Of scary gates…

In Matthew 16, when Peter confessed that he believed that Jesus was the Christ, the son of God, Jesus spoke about a rock upon which he would build his church, and he said that the gates of Hell would not prevail against it.

Whenever I heard that verse as a young person, I had in my head the thought that somehow the church was in danger from those scary hell-gates, but, nevertheless, Jesus was saying that the church will manage to survive the onslaught.

I don’t think that way anymore, but it took me a long while to see things differently.

In the ancient world, city gates were designed as a protective mechanism. They were used to let people who were friendly to the city in and out of the city. They were also designed to keep the city’s enemies on the outside and prisoners inside. The gates did this by not opening for the enemy, and as long as they withstood the enemies attacks (by not falling apart), they did their job.

Never in the history of the world – as far as I know – have city gates attacked anyone. Never have city gates gone on a rampage through the countryside terrorising the inhabitants. (OK, one set of gates did go off through the bush, but that was only because Samson was carrying them).

Gates are for defence, not attack. So when Jesus says that the gates of Hell will not prevail against the church (or the rock upon which it is built), then he is saying that the gospel message will be effective in its attack upon the kingdom of Satan. It is Satan’s kingdom that in under threat.

The gospel of Jesus Christ – his life, death and resurrection – is a message of liberty. But it does not bring freedom to people who are good. The gospel is for rebels who had rejected the word of God. They were in darkness; they were imprisoned by sin, death and Satan (Psalm 107:10-11), but God humbles such people and brings them to faith in Jesus Christ. In this way are the gates of bronze burst, and the city taken. Psalm 107:16 says the Lord “has broken the gates of brass, and cut the bars of iron in two.” He does this to release prisoners and to set captives free.

The church militant is to go forward with the good news of Jesus.


Keeping on the strait and narrow…

This used to be a popular saying, if not a popular practice. The implication used to be that ‘keeping on the strait and narrow’ was to stick to a strict and moral way of life in order to get eternal life. The idea might have had its origin in a misunderstanding of the words of Jesus.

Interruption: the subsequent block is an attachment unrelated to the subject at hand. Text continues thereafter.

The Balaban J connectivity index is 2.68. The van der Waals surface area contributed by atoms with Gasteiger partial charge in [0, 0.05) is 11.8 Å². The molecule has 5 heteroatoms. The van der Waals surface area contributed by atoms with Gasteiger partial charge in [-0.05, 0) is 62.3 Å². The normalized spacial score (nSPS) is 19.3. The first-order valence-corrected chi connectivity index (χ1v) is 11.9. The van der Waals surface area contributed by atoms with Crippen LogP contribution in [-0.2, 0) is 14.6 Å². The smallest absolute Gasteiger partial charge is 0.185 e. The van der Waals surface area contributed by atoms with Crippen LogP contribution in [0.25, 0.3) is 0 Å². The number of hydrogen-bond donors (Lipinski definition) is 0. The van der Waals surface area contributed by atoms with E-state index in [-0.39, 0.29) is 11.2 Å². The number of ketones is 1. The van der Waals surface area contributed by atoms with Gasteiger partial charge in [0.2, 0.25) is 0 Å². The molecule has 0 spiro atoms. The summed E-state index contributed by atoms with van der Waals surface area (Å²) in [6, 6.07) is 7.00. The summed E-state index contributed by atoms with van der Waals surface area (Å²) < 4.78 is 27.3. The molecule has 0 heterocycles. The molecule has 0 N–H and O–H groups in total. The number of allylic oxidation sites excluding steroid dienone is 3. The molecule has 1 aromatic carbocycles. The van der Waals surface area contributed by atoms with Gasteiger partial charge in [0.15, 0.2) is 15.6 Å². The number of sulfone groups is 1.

For example, in Matthew chapter 7, Jesus tells his hearers to

“enter through the narrow (strait) gate, because wide is the gate and easy is the way that leads to destruction, and many are they who enter by it. The gate is narrow and the way strait that leads to life, and few are they that find it.”

The confusion might arise because this passage follows on from the golden rule “Everything that you wish men to do to you, you do for them; for this is the law and the prophets.”

Some might conclude from this close proximity that the narrow gate/way is following the golden rule of “doing unto others”, but that is not the case. We have a major problem that can not be fixed by our efforts. Just before the golden rule, Jesus said something very important. Speaking of how God answers prayer, he said “Therefore, if you, who are evil, know how to give good things to your children, how much more your heavenly father…”

Do you see that? Jesus is talking to evil people. People (we) are law breakers – we lie, steal, commit adultery, follow of all sorts of selfish desires and dishonour our parents. Not only are we incapable of doing the golden rule as it ought to be done, but we are evil (despite the fact we give good things to our children).

That is why entering by the narrow gate and following the strait way is not the golden rule which is all the law and prophets. The narrow gate, the narrow way is Jesus Christ himself. If we are to have life, if we are to be one of God’s people, if we are to be saved (Luke 13:23-24), we must rely completely on Jesus Christ: his keeping of the golden rule for us, his dying on the cross to deal with our failure to keep the golden rule, and his resurrection by which he raises people dead-in-sin to life. Entering by the narrow gate is to trust Jesus Christ.